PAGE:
Sandwich of the Week

The sandwich: Chopped pork sandwich from Allen & Sons Barbecue, Chapel Hill, North Carolina.

The construction: Chopped pork and cole slaw on a hamburger bun. Served with an East Carolina-style vinegar-based barbecue sauce. Came with a side of hush puppies, which were amazing.

Important background information: As I mentioned, I spent most of last weekend on the road. Before I went, I researched the best barbecue places that were on my general route — as I pretty much always do. Since I was going to be in Eastern North Carolina, I was looking for the type of barbecue typical of that region. Presumably you know all about regional barbecue styles by now, and how Eastern North Carolina is one of them.

What it looks like:

How it tastes: Pretty delicious, because pulled pork sandwiches with cole slaw are pretty delicious. I wished the pork itself had a little more smoke flavor and some more diverse texture — those qualities, in reviews of Allen & Sons, were what drew me to the place. But maybe mine was not the best example of their barbecue, the last scraps from a butt or something, which would speak pretty well of their barbecue because it was still porky and tasty. With the vinegar sauce, especially, it sang. It added a great peppery tang to the sandwich, and the only thing stopping me from drenching the thing in the sauce was the fear I’d soak the bun.

The cole slaw was cole slaw. It added creaminess, texture and sweetness to complement the saltiness of the pork.

What’s worth noting, I suppose, is that as fine a sandwich as this was, I’ve had better East Carolina-style barbecue pork sandwiches in New York City. Multiple times, really. And that makes some sense: It’s a widely heralded cuisine, and there’s nothing about North Carolina that should make it the only place able to produce its own styles of barbecue. I mean… right? It’s not like it’s in the water or in the pigs. You want to reproduce any one of this nation’s barbecue cultures elsewhere, there really shouldn’t be anything holding you back (save maybe some ordinances about where you can cook with woodsmoke). And so people do. These last 10 years have been great ones for barbecue.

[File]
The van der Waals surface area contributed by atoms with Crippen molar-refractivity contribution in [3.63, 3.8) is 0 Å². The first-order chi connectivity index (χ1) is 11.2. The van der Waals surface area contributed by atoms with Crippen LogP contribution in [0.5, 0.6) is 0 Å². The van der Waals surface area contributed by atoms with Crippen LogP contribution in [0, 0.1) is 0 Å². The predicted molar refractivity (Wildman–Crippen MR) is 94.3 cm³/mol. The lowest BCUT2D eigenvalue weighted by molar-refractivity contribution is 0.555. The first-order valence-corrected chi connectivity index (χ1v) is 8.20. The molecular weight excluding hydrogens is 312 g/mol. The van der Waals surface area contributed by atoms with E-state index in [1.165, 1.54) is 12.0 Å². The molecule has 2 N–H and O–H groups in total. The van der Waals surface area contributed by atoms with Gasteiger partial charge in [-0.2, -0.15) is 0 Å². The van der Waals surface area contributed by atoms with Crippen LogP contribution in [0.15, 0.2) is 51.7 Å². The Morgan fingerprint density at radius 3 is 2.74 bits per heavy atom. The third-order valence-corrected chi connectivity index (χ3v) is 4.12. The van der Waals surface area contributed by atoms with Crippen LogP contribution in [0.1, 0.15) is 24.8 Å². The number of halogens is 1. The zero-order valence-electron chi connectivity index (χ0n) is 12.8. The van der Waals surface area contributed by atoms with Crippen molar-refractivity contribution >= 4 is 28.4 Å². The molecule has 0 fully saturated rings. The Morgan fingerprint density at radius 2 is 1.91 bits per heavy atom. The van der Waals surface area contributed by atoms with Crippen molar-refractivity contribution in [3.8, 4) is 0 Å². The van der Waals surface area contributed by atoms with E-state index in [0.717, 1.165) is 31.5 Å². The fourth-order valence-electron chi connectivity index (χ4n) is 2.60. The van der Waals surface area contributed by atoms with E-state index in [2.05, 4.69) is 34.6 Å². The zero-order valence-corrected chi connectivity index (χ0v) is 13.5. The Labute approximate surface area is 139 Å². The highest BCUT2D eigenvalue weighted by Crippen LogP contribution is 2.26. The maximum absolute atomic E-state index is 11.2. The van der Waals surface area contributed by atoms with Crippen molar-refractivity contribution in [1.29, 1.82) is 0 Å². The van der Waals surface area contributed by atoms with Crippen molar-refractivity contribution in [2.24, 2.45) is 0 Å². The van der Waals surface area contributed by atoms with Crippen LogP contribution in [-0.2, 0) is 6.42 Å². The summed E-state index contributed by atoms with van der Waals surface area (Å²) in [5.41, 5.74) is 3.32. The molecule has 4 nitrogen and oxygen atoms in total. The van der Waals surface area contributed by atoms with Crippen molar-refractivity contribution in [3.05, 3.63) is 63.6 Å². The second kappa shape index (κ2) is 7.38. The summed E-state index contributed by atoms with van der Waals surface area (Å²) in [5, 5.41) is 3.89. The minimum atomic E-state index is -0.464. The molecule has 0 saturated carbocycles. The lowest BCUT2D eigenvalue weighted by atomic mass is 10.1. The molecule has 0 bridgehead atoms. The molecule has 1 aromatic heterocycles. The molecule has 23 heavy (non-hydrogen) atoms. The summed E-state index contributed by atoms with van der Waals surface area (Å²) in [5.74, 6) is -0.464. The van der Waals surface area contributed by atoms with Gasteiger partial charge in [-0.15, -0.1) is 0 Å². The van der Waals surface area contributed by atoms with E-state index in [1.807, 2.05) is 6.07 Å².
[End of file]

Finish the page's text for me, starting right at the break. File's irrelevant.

And that’s not to big-time Chapel Hill, North Carolina. I use New York as the example because it’s where I live and where I’ve tried the most pork sandwiches. I guess I’m wondering if my now 15-year-old habit of driving places to eat local stuff is growing increasingly silly as communication and lines of distribution improve — even if I’ll still always eat local stuff when I drive places.

But then if that’s the case, why am I not regularly eating hush puppies this good?

What it’s worth: I believe it cost about $9 with the hush puppies.

The rating: 72 out of 100.

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